Though the main focus here is on the role of All India Service (AIS) officers, much the same applies to other non-AIS officials of the state government. The successful among them overcome much greater adversity than a similar AIS officer. The point of this post is as much to highlight why things sometimes appear to work in certain places as to why its systemic replication may be difficult given our current state capability.

A bureaucracy is an impersonal rules-based organization of a group of people who work together to achieve certain defined outcomes. Bureaucracies therefore have to work on their systemic strengths rather than the personal initiative of individual bureaucrats. A capable bureaucracy is one which delivers outcomes when administered by the average bureaucrat, rather than being reliant on the serendipitous presence of an exceptional bureaucrat. The typical Indian bureaucracy, at all levels, is most likely to end up short on this test.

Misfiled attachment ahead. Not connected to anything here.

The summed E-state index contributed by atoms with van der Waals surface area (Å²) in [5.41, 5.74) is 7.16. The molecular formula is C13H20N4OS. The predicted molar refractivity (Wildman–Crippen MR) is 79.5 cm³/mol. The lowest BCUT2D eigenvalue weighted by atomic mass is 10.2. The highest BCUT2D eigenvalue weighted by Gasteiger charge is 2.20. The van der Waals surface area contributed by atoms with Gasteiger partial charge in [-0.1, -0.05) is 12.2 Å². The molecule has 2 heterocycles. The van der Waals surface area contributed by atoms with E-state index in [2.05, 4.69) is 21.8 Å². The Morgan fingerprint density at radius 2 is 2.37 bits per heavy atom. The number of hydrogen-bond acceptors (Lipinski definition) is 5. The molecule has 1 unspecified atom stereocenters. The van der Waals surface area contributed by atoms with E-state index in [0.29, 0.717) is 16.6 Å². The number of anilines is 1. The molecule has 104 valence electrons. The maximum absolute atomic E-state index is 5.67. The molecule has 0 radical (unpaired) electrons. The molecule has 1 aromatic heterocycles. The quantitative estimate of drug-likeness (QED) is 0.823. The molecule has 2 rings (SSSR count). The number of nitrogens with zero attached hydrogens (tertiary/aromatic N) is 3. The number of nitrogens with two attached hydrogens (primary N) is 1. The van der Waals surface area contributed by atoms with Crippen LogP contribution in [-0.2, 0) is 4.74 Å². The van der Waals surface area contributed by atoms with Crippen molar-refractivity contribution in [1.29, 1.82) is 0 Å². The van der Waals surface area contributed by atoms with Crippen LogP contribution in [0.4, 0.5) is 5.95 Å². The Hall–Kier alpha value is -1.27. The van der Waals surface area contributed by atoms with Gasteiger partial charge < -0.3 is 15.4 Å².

Monday, June 15, 2015

Generating bang for the buck from housing subsidies

A recent FT article had these facts about affordable housing subsidies in UK,
The UK paid £24bn in rent subsidies in 2013-14, double the amount a decade ago and the equivalent of £1bn in every £4bn in Britain's budget deficit. the average UK home now costs a first-time buyer five times their income, up from 2.8 times in the early 1980s. That has in turn fuelled demand for rented accommodation, pushing up the costs and eating up increasing amounts of state subsidy... According to the Office for Budget Responsibility, last year the UK spent more than £25bn on rent and home ownership subsidies but ended up with just 141,000 new houses being built — at least 40 per cent below the level some economists argue it needs... Social landlords build about a fifth of